Interestingly, when the Lady enters to find the Silver Chair reduced to shards, she instinctively knows that the best way to confound her enemies' minds is through the senses, those wonderful collectors of details that so often distract us from the Big Picture. Incense and music, magic and a persuasive voice, provide the Lady a near victory in defeating Aslan’s schemes. But the Big Picture prevails. Jill does not entirely forget Aslan, and Puddleglum is stirred to stamp out the fire upon which the incense burns. He rightly declares that even if the Witch is right, even if “we have only dreamed, or made up, all those things—trees and grass and moon and sun and stars and Aslan himself,” then the made up world—one much bigger than the limitations of the Witch's visible and concrete city—”licks your real world hollow.”

Case closed, more or less.

But that brings us back to ourselves, the readers. How smug we are, sitting back and critiquing the children’s failures. We, of course, have the luxury of perspective. We can see quite clearly that Jill and Eustace are running the risk of missing the first sign at Cair Paravel. Our only concern: if they actually miss the first sign, how can the quest possibly succeed?

And when the three travelers encounter the Knight and the Lady at the bridge, it’s easy for us to think: Gee, why don’t Jill and Eustace stop to ponder where these two came from, and where they might be going? Have they forgotten the parliament of owls, and the tale of Rilian’s obsession with the “tall and great” beautiful lady, “wrapped in a thin garment as green as poison”? Could this Knight’s lady, “She of the Green Kirtle,” be the one and the same? Might it, in fact, be the very same dress?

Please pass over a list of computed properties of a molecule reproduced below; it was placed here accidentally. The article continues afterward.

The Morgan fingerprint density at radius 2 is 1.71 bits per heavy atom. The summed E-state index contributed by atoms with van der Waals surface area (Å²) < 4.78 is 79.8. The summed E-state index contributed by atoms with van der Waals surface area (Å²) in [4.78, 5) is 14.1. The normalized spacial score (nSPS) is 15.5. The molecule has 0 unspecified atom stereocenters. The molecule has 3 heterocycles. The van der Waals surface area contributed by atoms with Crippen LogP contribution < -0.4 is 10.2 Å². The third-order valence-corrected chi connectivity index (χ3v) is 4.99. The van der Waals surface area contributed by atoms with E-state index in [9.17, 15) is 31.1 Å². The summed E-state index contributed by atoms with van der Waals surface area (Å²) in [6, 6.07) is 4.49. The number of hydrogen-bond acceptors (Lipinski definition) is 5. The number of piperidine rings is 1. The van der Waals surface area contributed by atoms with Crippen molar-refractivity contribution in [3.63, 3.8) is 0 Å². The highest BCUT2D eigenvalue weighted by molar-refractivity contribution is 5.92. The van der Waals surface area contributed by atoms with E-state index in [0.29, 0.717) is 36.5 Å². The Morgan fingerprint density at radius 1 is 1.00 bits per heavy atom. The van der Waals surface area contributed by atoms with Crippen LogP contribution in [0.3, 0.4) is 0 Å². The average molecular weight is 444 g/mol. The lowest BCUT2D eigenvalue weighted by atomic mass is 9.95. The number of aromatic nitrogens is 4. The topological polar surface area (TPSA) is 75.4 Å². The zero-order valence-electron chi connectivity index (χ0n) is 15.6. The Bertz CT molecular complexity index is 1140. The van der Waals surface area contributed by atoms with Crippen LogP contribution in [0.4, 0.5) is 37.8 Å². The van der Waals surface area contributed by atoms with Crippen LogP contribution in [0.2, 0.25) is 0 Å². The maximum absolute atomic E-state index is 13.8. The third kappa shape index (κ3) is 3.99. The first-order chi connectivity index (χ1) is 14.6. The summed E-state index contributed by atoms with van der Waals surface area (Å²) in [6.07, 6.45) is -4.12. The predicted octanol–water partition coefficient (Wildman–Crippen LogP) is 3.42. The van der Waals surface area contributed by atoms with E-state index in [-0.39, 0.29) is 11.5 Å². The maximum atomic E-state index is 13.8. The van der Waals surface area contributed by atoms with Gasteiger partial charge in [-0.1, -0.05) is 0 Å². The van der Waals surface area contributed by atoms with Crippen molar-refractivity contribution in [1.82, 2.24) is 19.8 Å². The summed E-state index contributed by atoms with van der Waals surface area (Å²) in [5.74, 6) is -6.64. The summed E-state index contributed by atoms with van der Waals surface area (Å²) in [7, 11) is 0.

But these are easy questions, for us, the readers. C.S. Lewis, like she of the Green Kirtle herself, has worked some very crafty magic on us.

First, we must remember that not all of the volumes in The Chronicles of Narnia are written in the same style. The Silver Chair, in fact, features some of the most descriptive prose in the series. Why? It might be easy to write it off as a necessary device to enable us to understand why Jill and Eustace are themselves distracted by details. How can we understand their fascination with the ceremony of King Caspian’s departure, for instance, unless Lewis describes it for us?

But Lewis is not just showing more consideration for his readers than Steven Spielberg usually does for those watching his films. Lewis is instead providing us with the tools of our own undoing: distracting us with words so that we get caught up in the details of the children’s failures and lose sight of the Big Picture lessons that Lewis might have in store. And the magic that Lewis weaves to this end is very effective. We are captured by his web of words. The story works, yes; and we get his point, too. The Close-up View becomes the means to the Big Picture.

Second, as the quest wears on, we, like Jill and Eustace, also become less able to focus on the signs and sort them out in advance. Why? Because Jill’s not the only one who stops reciting the signs. Lewis does, too. And unless we bookmark the early passages, our memory becomes as poor as Jill’s. In fact, as Lewis gives us less and less description of the party’s surroundings, as the details become more and more focused on what’s right in front of the searchers’ faces, we—again like them—are just as likely to miss the fact that Harfang lies a wee bit beyond the ruins that the searchers seek.

Lewis is no fool. Neither are Jill, Eustace and Puddleglum fools. And if we come away from The Silver Chair feeling somehow superior to these characters, then we have failed to correctly read the signs that Lewis lays out in this tale—and the Close-up View has won out over the Big Picture.

Contributed by Jenn and Greg Wright